Lion’s men’s hockey team reflects on Humboldt Strong tour ahead of 2018-19 season

Photo by York Lions
Photo by York Lions

North York, Ont. – It was an emotional journey for the York Lions men’s hockey team this past weekend, both literally and figuratively, but one that the team won’t soon forget, as they honoured one of their own during the Mark Cross #HumboldtStrong Remembrance Tour in Saskatchewan.  

The 2018-19 Lions squad has plenty of connections to the Humboldt Broncos and those affected by the tragedy that took place this past April. Among those who lost their lives in the accident was Humboldt assistant coach and former Lion, Mark Cross; someone whose impact is still felt in the locker room of the Lions’ hockey program after he spent five seasons with the team, including three as an alternate captain, to go along with an MVP nod in his final year with the team.

Two teammates of Cross when he was with the Lions remain with the red and white, while one of York’s newest additions – former Bronco Kaleb Dahlgren (Saskatoon, Sask.), who joined the Lions in large part because of Cross’ influence – was one of the 13 survivors from the tragic crash.

In addition to these individuals, a pair of current players – Mack Shields (Saskatoon, Sask.) and Dexter Bricker (Saskatoon, Sask.) – also ventured back to familiar territory as part of the tour. The two Saskatchewan natives expressed the importance of hockey in their communities growing up and the meaning this tour had for not only the team, but those who are still part of these hockey-hungry towns.

 “The Saskatchewan hockey community is small and if you play hockey, you basically know everyone,” expressed Bricker. And even though the Lions were coming from a couple provinces over, the response was one that made them feel right at home in these tight-knit communities, like they’d known them for years. “There were so many fans; they were so welcoming.”

Shields added on to this sentiment, stating that “Saskatchewan just loves their hockey, so I think that’s the best way to celebrate the lives of the players”.

Of course those who came out to York’s three contests against Canada West competition were excited to see the on-ice product and even went so far as to cheer loud and proud for the visiting Lions against their hometown teams. But while the Lions may have gone winless in their three games, falling to the Regina Cougars (3-2) in their opener, followed by an 8-1 loss to the Calgary Dinos, and a 5-2 defeat at the hands of the Saskatchewan Huskies – a game that also wrapped up play at the iconic Rutherford Arena in Saskatoon – the games themselves were representative of a much bigger picture.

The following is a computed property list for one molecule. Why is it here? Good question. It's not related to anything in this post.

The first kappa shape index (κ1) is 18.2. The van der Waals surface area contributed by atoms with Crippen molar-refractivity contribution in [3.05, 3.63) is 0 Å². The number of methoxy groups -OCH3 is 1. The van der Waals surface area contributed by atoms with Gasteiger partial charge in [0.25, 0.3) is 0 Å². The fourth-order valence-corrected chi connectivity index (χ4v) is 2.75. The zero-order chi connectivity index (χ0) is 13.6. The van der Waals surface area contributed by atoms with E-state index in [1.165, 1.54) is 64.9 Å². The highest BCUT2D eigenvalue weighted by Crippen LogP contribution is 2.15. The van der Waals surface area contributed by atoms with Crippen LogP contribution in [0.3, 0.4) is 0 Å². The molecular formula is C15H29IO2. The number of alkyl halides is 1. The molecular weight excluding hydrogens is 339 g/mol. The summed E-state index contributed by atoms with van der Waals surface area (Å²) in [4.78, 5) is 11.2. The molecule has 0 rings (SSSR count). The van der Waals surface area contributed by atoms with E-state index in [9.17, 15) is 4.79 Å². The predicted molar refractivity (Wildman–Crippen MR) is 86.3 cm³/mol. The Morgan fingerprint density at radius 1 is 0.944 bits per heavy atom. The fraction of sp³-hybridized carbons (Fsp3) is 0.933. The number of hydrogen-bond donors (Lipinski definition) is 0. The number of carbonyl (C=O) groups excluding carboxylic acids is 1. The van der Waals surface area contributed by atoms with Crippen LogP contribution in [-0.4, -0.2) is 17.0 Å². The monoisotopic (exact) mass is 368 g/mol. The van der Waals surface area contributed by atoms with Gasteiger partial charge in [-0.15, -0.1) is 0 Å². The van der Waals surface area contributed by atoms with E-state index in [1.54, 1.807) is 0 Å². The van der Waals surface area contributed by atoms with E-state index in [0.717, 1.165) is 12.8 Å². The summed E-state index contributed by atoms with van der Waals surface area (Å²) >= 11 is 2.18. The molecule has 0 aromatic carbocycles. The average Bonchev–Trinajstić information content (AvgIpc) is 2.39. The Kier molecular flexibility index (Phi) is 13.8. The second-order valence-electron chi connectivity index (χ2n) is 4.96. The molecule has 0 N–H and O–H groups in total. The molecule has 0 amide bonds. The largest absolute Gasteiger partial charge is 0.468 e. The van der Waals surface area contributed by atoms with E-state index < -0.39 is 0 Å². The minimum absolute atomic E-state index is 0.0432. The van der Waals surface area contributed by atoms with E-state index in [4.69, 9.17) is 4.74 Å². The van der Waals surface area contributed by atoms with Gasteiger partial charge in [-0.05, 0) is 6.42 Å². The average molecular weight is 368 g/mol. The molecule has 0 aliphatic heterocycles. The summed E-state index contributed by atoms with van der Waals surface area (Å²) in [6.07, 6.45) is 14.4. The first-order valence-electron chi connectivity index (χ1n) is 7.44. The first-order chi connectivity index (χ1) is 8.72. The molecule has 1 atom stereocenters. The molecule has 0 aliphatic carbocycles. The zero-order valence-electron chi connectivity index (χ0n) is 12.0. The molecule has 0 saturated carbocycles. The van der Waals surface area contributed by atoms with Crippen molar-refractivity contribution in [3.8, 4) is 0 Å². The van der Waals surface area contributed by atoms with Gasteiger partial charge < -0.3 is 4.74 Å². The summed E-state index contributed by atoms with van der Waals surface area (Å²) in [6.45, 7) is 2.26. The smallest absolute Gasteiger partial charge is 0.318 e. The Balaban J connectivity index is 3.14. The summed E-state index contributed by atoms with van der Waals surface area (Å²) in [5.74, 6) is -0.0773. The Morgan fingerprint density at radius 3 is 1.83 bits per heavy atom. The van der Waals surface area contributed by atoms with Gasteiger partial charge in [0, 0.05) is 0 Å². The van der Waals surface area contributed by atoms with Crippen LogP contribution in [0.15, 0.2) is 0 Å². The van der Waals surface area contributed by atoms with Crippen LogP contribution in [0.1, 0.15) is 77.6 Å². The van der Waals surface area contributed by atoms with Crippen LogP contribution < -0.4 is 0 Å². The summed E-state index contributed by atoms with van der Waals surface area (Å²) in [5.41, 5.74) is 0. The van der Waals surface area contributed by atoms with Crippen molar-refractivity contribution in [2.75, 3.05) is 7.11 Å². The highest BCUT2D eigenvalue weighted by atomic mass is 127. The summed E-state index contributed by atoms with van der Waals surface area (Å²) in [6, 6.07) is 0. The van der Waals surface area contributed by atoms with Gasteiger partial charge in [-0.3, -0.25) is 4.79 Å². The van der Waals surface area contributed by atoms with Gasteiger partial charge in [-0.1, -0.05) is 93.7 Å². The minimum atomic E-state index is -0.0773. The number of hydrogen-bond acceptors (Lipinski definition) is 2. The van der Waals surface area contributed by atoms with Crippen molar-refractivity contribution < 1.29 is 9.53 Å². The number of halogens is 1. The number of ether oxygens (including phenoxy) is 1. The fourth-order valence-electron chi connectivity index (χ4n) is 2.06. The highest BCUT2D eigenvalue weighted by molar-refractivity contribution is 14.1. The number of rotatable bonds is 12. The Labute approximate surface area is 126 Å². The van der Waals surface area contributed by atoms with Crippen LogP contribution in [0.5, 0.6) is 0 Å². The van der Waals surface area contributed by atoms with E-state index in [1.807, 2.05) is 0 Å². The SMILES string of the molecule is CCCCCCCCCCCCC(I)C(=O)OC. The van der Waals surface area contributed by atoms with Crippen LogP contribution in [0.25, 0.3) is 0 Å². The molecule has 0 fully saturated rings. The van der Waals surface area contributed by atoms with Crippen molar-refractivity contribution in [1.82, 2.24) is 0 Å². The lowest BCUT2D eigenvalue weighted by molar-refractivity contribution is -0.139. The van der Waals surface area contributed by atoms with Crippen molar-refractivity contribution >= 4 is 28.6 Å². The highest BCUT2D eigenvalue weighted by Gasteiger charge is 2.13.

“Everyone was excited to have us there. They know how far we had to travel and I think that meant a lot,” said Shields. As the York goaltender continued, this gesture may have been even more touching to one family in particular.

“I think it meant a lot to the Cross family to see that this program from Toronto was so touched by what Mark did for us that we traveled all the way to these small towns of Saskatchewan.”

Getting to be with the Cross family was an experience that not only stood out for Mark’s loved ones, but also for the Lions team. The team had lunch with the family during their time in Saskatchewan, and according to Bricker, being able to “just be there with them, talk to them, and share stories was amazing”.

Another of the tour’s most memorable and emotional moments came when the group visited the crash site from the accident just a few months prior; a site that now pays homage to those who lost their lives with flowers, photos, and of course, hockey sticks.

As Shields alluded to, it is not often that a hockey team is silent while on the road, but this moment needed no words. Standing in silence, sharing heartfelt embraces, and shedding tears, the experience was one that will stick with these players for a long time. 

“Just experiencing that as a team was very humbling and you really gained appreciation for the accident itself and appreciation for each other,” said Shields. Bricker mirrored these comments, sharing that his experience at the crash site was “probably the biggest and most impactful moment of my life”.

Additional off-ice activities during the tour included a minor hockey clinic run by the Lions and their coaches in Lumsden, Sask. – the place where Cross grew up playing hockey – along with school visits and community engagements.

 “Being from Saskatchewan, it realty hit home, so it was no nice to go back and give back the community of Humboldt and bring hockey back to Humboldt. It was such an honour to be able to show the legacy of all of these people to the community and the families and what they really meant to us,” expressed Bricker.

Coming out of the tour, there is certainly a greater and largely reinforced sense of community, respect, and closeness among the team as a whole. Sharing in this emotional journey and getting to take in everything they did during the four days was not something the team took lightly.

But even after honouring Mark Cross and the Broncos in this special way, and even after returning home to continue preparing for the start of the OUA season with a number of new faces from years past, their former leader and MVP will not be forgotten, as the team culture is still very much one that was established, in large part by, #18.